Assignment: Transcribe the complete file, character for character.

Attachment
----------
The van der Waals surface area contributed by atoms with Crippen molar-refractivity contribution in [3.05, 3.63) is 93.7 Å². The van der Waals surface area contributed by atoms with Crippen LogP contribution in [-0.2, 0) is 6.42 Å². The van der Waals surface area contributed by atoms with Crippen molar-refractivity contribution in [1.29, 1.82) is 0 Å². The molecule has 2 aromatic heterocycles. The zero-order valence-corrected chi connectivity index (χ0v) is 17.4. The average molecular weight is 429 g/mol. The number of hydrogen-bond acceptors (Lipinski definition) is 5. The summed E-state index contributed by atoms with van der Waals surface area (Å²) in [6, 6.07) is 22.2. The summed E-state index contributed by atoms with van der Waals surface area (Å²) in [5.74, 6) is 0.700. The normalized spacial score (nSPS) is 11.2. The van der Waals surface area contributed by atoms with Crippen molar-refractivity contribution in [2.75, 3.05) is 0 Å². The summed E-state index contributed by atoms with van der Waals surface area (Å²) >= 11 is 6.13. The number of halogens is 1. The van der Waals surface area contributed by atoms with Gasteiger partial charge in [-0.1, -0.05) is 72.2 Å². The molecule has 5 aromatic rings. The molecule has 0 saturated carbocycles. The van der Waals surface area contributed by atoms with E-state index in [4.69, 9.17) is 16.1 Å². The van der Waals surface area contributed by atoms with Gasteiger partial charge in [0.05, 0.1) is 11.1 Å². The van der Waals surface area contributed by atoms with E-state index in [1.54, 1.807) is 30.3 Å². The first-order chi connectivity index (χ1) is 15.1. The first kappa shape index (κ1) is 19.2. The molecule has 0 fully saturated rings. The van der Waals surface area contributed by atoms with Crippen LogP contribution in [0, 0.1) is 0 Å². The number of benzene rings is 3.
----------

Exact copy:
The van der Waals surface area contributed by atoms with Crippen molar-refractivity contribution in [3.05, 3.63) is 93.7 Å². The van der Waals surface area contributed by atoms with Crippen LogP contribution in [-0.2, 0) is 6.42 Å². The van der Waals surface area contributed by atoms with Crippen molar-refractivity contribution in [1.29, 1.82) is 0 Å². The molecule has 2 aromatic heterocycles. The zero-order valence-corrected chi connectivity index (χ0v) is 17.4. The average molecular weight is 429 g/mol. The number of hydrogen-bond acceptors (Lipinski definition) is 5. The summed E-state index contributed by atoms with van der Waals surface area (Å²) in [6, 6.07) is 22.2. The summed E-state index contributed by atoms with van der Waals surface area (Å²) in [5.74, 6) is 0.700. The normalized spacial score (nSPS) is 11.2. The van der Waals surface area contributed by atoms with Crippen molar-refractivity contribution in [2.75, 3.05) is 0 Å². The summed E-state index contributed by atoms with van der Waals surface area (Å²) >= 11 is 6.13. The number of halogens is 1. The van der Waals surface area contributed by atoms with Gasteiger partial charge in [-0.1, -0.05) is 72.2 Å². The molecule has 5 aromatic rings. The molecule has 0 saturated carbocycles. The van der Waals surface area contributed by atoms with E-state index in [4.69, 9.17) is 16.1 Å². The van der Waals surface area contributed by atoms with Gasteiger partial charge in [0.05, 0.1) is 11.1 Å². The van der Waals surface area contributed by atoms with E-state index in [1.54, 1.807) is 30.3 Å². The first-order chi connectivity index (χ1) is 15.1. The first kappa shape index (κ1) is 19.2. The molecule has 0 fully saturated rings. The van der Waals surface area contributed by atoms with Crippen LogP contribution in [0, 0.1) is 0 Å². The number of benzene rings is 3.